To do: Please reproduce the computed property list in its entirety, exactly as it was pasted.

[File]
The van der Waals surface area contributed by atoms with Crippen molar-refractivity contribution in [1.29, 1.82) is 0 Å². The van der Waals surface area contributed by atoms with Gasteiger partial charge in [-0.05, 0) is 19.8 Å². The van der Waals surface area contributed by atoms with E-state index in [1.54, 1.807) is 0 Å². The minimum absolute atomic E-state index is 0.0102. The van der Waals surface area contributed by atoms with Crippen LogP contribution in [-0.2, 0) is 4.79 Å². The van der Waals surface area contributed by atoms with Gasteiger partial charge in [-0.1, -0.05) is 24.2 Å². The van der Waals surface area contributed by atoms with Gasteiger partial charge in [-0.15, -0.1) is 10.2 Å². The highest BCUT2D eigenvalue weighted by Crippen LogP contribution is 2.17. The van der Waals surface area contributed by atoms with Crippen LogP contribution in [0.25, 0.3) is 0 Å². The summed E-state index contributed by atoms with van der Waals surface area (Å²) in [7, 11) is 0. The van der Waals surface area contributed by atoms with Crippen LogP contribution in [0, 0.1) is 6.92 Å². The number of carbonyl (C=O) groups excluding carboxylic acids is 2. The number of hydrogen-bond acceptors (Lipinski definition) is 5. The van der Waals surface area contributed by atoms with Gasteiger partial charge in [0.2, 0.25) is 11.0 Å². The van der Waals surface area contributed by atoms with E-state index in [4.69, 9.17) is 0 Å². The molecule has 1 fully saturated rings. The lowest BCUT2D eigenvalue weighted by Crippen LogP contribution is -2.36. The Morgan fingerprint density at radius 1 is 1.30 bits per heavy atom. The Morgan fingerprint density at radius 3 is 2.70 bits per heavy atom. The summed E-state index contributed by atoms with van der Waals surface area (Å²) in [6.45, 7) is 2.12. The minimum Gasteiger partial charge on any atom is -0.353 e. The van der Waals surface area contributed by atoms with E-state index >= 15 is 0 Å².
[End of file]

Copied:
The van der Waals surface area contributed by atoms with Crippen molar-refractivity contribution in [1.29, 1.82) is 0 Å². The van der Waals surface area contributed by atoms with Gasteiger partial charge in [-0.05, 0) is 19.8 Å². The van der Waals surface area contributed by atoms with E-state index in [1.54, 1.807) is 0 Å². The minimum absolute atomic E-state index is 0.0102. The van der Waals surface area contributed by atoms with Crippen LogP contribution in [-0.2, 0) is 4.79 Å². The van der Waals surface area contributed by atoms with Gasteiger partial charge in [-0.1, -0.05) is 24.2 Å². The van der Waals surface area contributed by atoms with Gasteiger partial charge in [-0.15, -0.1) is 10.2 Å². The highest BCUT2D eigenvalue weighted by Crippen LogP contribution is 2.17. The van der Waals surface area contributed by atoms with Crippen LogP contribution in [0.25, 0.3) is 0 Å². The summed E-state index contributed by atoms with van der Waals surface area (Å²) in [7, 11) is 0. The van der Waals surface area contributed by atoms with Crippen LogP contribution in [0, 0.1) is 6.92 Å². The number of carbonyl (C=O) groups excluding carboxylic acids is 2. The number of hydrogen-bond acceptors (Lipinski definition) is 5. The van der Waals surface area contributed by atoms with Gasteiger partial charge in [0.2, 0.25) is 11.0 Å². The van der Waals surface area contributed by atoms with E-state index in [4.69, 9.17) is 0 Å². The molecule has 1 fully saturated rings. The lowest BCUT2D eigenvalue weighted by Crippen LogP contribution is -2.36. The Morgan fingerprint density at radius 1 is 1.30 bits per heavy atom. The Morgan fingerprint density at radius 3 is 2.70 bits per heavy atom. The summed E-state index contributed by atoms with van der Waals surface area (Å²) in [6.45, 7) is 2.12. The minimum Gasteiger partial charge on any atom is -0.353 e. The van der Waals surface area contributed by atoms with E-state index >= 15 is 0 Å².